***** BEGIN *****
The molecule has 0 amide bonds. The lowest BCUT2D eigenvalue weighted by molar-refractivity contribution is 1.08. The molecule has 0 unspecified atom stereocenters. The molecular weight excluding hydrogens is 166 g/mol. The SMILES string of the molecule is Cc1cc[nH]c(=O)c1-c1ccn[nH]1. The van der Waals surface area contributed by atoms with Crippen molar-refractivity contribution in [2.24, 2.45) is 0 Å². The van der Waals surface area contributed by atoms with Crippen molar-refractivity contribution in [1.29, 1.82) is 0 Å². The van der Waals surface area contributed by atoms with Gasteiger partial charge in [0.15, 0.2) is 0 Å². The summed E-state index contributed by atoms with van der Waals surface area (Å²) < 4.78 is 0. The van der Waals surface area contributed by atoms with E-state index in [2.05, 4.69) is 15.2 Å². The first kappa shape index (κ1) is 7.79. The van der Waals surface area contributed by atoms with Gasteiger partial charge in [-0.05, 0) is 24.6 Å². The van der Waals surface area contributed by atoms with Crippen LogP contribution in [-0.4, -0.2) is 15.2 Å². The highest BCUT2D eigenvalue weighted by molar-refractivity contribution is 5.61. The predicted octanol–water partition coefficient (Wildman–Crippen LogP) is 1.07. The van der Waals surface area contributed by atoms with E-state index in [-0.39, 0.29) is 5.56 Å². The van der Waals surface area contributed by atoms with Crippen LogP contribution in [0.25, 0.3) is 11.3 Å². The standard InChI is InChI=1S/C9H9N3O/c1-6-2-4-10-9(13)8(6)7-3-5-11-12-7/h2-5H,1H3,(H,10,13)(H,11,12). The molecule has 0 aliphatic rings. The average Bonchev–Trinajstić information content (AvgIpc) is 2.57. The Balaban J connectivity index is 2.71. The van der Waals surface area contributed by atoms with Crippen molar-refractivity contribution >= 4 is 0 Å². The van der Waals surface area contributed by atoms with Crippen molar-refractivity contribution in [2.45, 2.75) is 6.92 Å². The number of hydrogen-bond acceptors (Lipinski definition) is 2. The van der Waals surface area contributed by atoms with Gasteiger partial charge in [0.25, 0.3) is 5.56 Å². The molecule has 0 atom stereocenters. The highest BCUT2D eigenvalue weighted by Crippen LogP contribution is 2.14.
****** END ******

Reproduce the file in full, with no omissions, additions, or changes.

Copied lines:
The molecule has 0 amide bonds. The lowest BCUT2D eigenvalue weighted by molar-refractivity contribution is 1.08. The molecule has 0 unspecified atom stereocenters. The molecular weight excluding hydrogens is 166 g/mol. The SMILES string of the molecule is Cc1cc[nH]c(=O)c1-c1ccn[nH]1. The van der Waals surface area contributed by atoms with Crippen molar-refractivity contribution in [2.24, 2.45) is 0 Å². The van der Waals surface area contributed by atoms with Crippen molar-refractivity contribution in [1.29, 1.82) is 0 Å². The van der Waals surface area contributed by atoms with Gasteiger partial charge in [0.15, 0.2) is 0 Å². The summed E-state index contributed by atoms with van der Waals surface area (Å²) < 4.78 is 0. The van der Waals surface area contributed by atoms with E-state index in [2.05, 4.69) is 15.2 Å². The first kappa shape index (κ1) is 7.79. The van der Waals surface area contributed by atoms with Gasteiger partial charge in [-0.05, 0) is 24.6 Å². The van der Waals surface area contributed by atoms with Crippen LogP contribution in [-0.4, -0.2) is 15.2 Å². The highest BCUT2D eigenvalue weighted by molar-refractivity contribution is 5.61. The predicted octanol–water partition coefficient (Wildman–Crippen LogP) is 1.07. The van der Waals surface area contributed by atoms with E-state index in [-0.39, 0.29) is 5.56 Å². The van der Waals surface area contributed by atoms with Crippen LogP contribution in [0.25, 0.3) is 11.3 Å². The standard InChI is InChI=1S/C9H9N3O/c1-6-2-4-10-9(13)8(6)7-3-5-11-12-7/h2-5H,1H3,(H,10,13)(H,11,12). The molecule has 0 aliphatic rings. The average Bonchev–Trinajstić information content (AvgIpc) is 2.57. The Balaban J connectivity index is 2.71. The van der Waals surface area contributed by atoms with Crippen molar-refractivity contribution >= 4 is 0 Å². The van der Waals surface area contributed by atoms with Crippen molar-refractivity contribution in [2.45, 2.75) is 6.92 Å². The number of hydrogen-bond acceptors (Lipinski definition) is 2. The van der Waals surface area contributed by atoms with Gasteiger partial charge in [0.25, 0.3) is 5.56 Å². The molecule has 0 atom stereocenters. The highest BCUT2D eigenvalue weighted by Crippen LogP contribution is 2.14.